Tablet school: pupils do better at Mounts Bay Academy
A Cornish school which invested £100,000 in a tablet computer for each of its 900 pupils said the exercise has been a "huge success."
Staff at Mounts Bay Academy, in Penzance, said there had been a "significant improvement" in pupil achievement.
The academy has been using iPads instead of traditional text books since November 2011.
Sarah Davey, the principal, said they had "been worth the investment".
Mrs Davey said the school had decided to give each of its pupils a tablet to make sure they all had the same opportunities to access new technology.
She said a previous scheme in which pupils could buy laptops had been taken up by richer pupils but not poorer ones.
"We wanted everybody to feel they were equally valued and equally had the ability to become the independent learners we want them to become," she said.
The iPads have been leased by the school as part of a three-year contract.
They are loaned out to pupils like a library book, while all the browsing and downloading on the instruments is scrutinised by staff.
Oscar, a year eight pupil at the school, said: "It's revolutionised learning, textbooks can only give you so much information, with tablets there is basically an unlimited source of information from the internet and everywhere else."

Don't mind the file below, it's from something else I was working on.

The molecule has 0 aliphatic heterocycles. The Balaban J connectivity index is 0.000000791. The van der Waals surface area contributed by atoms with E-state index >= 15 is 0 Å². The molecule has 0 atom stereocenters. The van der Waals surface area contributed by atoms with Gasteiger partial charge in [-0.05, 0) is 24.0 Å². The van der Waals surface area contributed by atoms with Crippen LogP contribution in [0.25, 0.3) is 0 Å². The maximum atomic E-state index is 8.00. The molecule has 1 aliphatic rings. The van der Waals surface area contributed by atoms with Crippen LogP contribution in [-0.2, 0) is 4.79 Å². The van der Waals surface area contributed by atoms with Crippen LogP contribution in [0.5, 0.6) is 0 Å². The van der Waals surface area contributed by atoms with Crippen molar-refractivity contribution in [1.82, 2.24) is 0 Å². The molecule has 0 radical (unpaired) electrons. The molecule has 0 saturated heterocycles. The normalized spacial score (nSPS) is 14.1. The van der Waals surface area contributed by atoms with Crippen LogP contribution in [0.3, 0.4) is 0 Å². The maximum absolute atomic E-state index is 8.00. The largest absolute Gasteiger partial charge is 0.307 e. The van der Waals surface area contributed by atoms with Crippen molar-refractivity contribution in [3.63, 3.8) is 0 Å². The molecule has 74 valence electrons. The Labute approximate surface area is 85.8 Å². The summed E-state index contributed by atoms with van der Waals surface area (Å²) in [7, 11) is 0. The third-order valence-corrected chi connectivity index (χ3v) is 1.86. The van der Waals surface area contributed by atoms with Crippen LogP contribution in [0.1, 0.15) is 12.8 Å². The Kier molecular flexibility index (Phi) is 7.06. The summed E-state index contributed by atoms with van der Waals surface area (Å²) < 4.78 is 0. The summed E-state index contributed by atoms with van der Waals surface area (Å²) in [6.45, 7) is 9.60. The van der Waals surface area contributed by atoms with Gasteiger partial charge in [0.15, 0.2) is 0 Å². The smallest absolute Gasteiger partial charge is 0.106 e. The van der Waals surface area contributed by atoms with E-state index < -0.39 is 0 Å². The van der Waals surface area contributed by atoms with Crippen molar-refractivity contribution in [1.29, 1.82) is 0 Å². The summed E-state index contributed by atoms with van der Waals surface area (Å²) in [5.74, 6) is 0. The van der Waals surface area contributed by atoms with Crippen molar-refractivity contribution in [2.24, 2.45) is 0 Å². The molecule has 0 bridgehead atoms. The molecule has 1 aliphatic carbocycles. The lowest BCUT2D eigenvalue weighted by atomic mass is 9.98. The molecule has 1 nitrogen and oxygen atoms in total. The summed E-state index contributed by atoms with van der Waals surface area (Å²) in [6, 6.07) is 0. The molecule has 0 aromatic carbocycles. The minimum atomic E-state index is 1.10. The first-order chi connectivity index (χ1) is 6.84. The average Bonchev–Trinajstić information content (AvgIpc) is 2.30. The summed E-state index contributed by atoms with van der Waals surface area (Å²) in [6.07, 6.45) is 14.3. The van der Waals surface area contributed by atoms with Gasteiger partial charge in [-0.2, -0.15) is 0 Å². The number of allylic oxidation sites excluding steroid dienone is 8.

Simon Elliot, the school's director of digital technology, said: "With pupils who might be reluctant readers, or who might not pick up a book... the iPad is now giving them something that they're forced to read... therefore they are reading a higher volume of work."
Reading for pleasure
Mr Elliot carried out a study of the effect the iPads had had on pupil achievement as part of his masters degree.
He compared 900 pupils' progress reports from the year before the iPads were introduced with 2011, the year pupils first used them.
He said he found a "significant and noticeable improvement" in the reports.
Booktrust, a national charity which promotes reading and writing, said new technology is increasing the popularity of books and reading for pleasure among children.
It has just run Read for My School, a competition for primary school children.
Libraries and librarians
It said 49% of the 400,000 books which children read as part of the national reading competition Read For My School, were online rather than hard copies.
And according to teachers polled by the trust, boys with average and lower reading ability were the pupils most motivated by reading online.
Alison Keeley, head of schools at Booktrust, said: "It's about making reading different and more exciting.
"As long as children are reading I don't think we should be prescriptive about the method they use to find a story.
"Having said that, Booktrust strongly believes in schools having libraries and librarians. We certainly don't feel these can be replaced with iPads overall.
"It's about offering relevant options for all readers."